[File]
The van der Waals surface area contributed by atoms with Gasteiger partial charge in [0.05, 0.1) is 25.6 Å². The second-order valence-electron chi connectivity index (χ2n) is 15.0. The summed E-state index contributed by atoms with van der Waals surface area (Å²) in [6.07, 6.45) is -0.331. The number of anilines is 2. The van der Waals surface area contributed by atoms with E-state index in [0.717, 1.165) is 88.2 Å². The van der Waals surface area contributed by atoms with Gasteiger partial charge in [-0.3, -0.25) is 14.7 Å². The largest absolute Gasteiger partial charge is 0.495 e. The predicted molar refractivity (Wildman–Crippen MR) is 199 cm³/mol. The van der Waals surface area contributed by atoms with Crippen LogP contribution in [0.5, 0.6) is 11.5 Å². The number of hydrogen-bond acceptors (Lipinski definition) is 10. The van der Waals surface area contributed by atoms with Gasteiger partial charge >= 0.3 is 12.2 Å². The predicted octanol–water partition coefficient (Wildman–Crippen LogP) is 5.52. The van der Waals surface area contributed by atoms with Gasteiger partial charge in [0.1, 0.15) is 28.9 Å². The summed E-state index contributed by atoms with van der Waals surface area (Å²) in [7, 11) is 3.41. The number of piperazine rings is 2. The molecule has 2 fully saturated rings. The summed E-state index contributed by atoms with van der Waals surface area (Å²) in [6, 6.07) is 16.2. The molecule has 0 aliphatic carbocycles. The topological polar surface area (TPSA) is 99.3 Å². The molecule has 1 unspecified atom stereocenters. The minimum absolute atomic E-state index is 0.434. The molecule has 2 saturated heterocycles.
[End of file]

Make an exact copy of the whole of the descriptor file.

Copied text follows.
The van der Waals surface area contributed by atoms with Gasteiger partial charge in [0.05, 0.1) is 25.6 Å². The second-order valence-electron chi connectivity index (χ2n) is 15.0. The summed E-state index contributed by atoms with van der Waals surface area (Å²) in [6.07, 6.45) is -0.331. The number of anilines is 2. The van der Waals surface area contributed by atoms with E-state index in [0.717, 1.165) is 88.2 Å². The van der Waals surface area contributed by atoms with Gasteiger partial charge in [-0.3, -0.25) is 14.7 Å². The largest absolute Gasteiger partial charge is 0.495 e. The predicted molar refractivity (Wildman–Crippen MR) is 199 cm³/mol. The van der Waals surface area contributed by atoms with Crippen LogP contribution in [0.5, 0.6) is 11.5 Å². The number of hydrogen-bond acceptors (Lipinski definition) is 10. The van der Waals surface area contributed by atoms with Gasteiger partial charge >= 0.3 is 12.2 Å². The predicted octanol–water partition coefficient (Wildman–Crippen LogP) is 5.52. The van der Waals surface area contributed by atoms with Gasteiger partial charge in [0.1, 0.15) is 28.9 Å². The summed E-state index contributed by atoms with van der Waals surface area (Å²) in [7, 11) is 3.41. The number of piperazine rings is 2. The molecule has 2 fully saturated rings. The summed E-state index contributed by atoms with van der Waals surface area (Å²) in [6, 6.07) is 16.2. The molecule has 0 aliphatic carbocycles. The topological polar surface area (TPSA) is 99.3 Å². The molecule has 1 unspecified atom stereocenters. The minimum absolute atomic E-state index is 0.434. The molecule has 2 saturated heterocycles.